Event class presented here is extremely useful for decoupling your classes from each other. Once you start using this class, all your code will naturally become event-driven. Event-driven programming has the advantage of making code highly expandable, readable and maintainable with no effort or extra lines of code. On the contrary, it allows you to achieve the same results with less code.
I might implement an
event class for Java too. However, the Java version would be a little bit different as without operator overloading support, I would have to define functions like
The class design is based on the observer design pattern.
I will take a top-down approach in explaining how an
event class can be designed. First, the interface we'd expect from a .NET like event is a class that can add/remove handlers and raise an event.
Event& operator += (EventHandler* pHandlerToAdd);
Event& operator -= (EventHandler* pHandlerTorRemove);
Simple enough, but this design asks the user to create a middle object of type
EventHandler. It's better to provide the user with an automatic way with which he ONLY needs to supply his handler function. This is why we'll be adding a class with
static methods that create handlers from the user functions.
static EventHandler* Bind(void(*nonMemberFunctionToCall)());
static methods, now the user can add his functions as handlers without realizing an intermediate object is being created.
myEvent += EventHandler::Bind(myFunc);
Memory-wise, we can opt to use smart pointers or make the
event class own the memory of assigned handlers.
Now what's missing is that the user would want to have a member function as a handler. So, we'll add an overload of
Bind() for that purpose.
static EventHandler* Bind(void(ClassType::*memberFunctionToCall)(), ClassType* instance);
In C++, an instance of the class is needed in order to call a member function, but this is not the biggest of our problems. The big problem is that we can't create a version of
Bind function for each class we intend to use events with, or can we?
Actually we can, and that's by making the new
Bind() function a template function.
template<typename T> static EventHandler* Bind(void(T::*memberFunctionToCall)(), T* instance);
This would seem perfect, but as always, the devil is in the details; The
EventHandler created by
Bind() would need to save the passed pointer, which is of an unknown (
One solution would be to make
template<typename T> class EventHandler
But then operator
Event class won't know what to expect as its argument.
Yes, it is as you've guessed. The trivial solution of using inheritence. So the
event class would keep expecting a pointer to the base
EventHandler class while the
Bind function would create an inherited version.
template<typename T> class EventHandlerImpl: public EventHandler
EventHandlerImpl(void(T::*memberFunctionToCall)(), T* instance);
template<typename T> static EventHandler* Bind(void(T::*memberFunctionToCall)(), T* instance)
return new EventHandlerImpl(memberFunctionToCall, instance);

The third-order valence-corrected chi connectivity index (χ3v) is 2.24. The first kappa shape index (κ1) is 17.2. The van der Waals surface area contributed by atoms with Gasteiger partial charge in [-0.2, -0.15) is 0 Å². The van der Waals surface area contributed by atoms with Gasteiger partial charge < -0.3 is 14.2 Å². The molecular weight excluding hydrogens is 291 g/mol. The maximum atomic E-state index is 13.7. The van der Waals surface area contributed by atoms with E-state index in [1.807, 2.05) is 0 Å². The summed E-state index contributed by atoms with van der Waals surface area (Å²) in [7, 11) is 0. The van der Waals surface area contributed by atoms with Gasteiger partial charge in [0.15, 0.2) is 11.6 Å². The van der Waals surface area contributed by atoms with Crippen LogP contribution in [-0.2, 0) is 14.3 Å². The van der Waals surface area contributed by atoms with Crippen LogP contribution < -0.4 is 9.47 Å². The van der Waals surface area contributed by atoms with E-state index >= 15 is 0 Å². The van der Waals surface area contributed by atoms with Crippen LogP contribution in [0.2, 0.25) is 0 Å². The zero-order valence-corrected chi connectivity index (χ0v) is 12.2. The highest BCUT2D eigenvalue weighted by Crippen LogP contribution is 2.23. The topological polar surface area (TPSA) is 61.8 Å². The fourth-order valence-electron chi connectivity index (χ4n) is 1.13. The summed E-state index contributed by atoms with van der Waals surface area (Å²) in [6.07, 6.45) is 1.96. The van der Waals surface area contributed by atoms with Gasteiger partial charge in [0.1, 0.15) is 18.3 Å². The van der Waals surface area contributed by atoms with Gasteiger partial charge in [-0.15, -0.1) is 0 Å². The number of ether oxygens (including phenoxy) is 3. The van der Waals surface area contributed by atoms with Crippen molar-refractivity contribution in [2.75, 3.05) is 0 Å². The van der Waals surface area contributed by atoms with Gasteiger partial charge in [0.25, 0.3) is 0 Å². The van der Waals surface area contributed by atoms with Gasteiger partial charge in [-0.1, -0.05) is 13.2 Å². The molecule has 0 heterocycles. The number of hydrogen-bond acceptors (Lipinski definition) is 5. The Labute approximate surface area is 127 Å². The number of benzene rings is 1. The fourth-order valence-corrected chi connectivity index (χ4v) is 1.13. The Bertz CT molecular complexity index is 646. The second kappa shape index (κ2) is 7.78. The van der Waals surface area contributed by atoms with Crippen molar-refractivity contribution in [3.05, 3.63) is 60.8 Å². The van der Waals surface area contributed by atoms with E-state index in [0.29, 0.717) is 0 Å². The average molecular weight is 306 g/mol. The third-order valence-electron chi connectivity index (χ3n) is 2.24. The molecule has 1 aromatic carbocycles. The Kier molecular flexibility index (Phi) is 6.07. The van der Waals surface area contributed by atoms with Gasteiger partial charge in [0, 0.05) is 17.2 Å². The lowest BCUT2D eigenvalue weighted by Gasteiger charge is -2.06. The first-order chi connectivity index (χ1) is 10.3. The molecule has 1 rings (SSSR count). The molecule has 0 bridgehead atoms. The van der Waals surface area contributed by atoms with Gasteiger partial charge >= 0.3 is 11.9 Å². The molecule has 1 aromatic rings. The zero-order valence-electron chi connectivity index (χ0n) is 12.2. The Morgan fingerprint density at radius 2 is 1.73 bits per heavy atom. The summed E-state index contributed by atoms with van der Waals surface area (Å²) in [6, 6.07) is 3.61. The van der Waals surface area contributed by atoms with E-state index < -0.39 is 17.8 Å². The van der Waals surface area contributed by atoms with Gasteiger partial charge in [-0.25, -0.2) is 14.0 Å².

Finally, to raise the event, some method must be called on that base
EventHandler class. This call has to be virtual as
Bind() would always create us an
EventHandler object of an inherited class.
virtual void RaiseEvent();
operator() of class
Event would call that
virtual function through the pointer it keeps to each handler added.
The final version of the code was tuned a bit and is provided in the attached Event.h file.
Using the Code
When you design your app, you would first decide on your application-level components that perform the business logic. Each of these would have its own separate responsibilities and it would communicate with other components through events.
Shared functionality would be shared through making utility-level classes and injecting them to the application-level components (dependency injection). But this topic is out of the scope of this tip.
#include "Event.h" // This lib consists of only one file, just copy it and include it in your code.
void ProcessPayment(int amount)
void OnMoneyPaid(int& amount);
cashier1.MoneyPaid += Sharp::EventHandler::Bind( &Accountant::OnMoneyPaid, &accountant1);
cashier1.MoneyPaid -= Sharp::EventHandler::Bind( &Accountant::OnMoneyPaid, &accountant1);
- This lib consists of only one file: "Event.h". Just copy it and include it in your code.
- You can define
SHARP_EVENT_NO_BOOST in order to have no dependencies and manage thread-safety at the application level.
Points of Interest
- Event.h is well-documented in the hope that it would help someone out there learn more about templates,
virtual functions and threading in general, as it provides a good example of mixing these technologies.
- A note about the design: In C#, you would need to define a special version of
EventArgs class in order to pass event data. While I understand why the language designers opted to do so, I'm not following the same strategy here and I'm relying on the C++ developer to be wise enough to limit the event class usage to passing actual events only.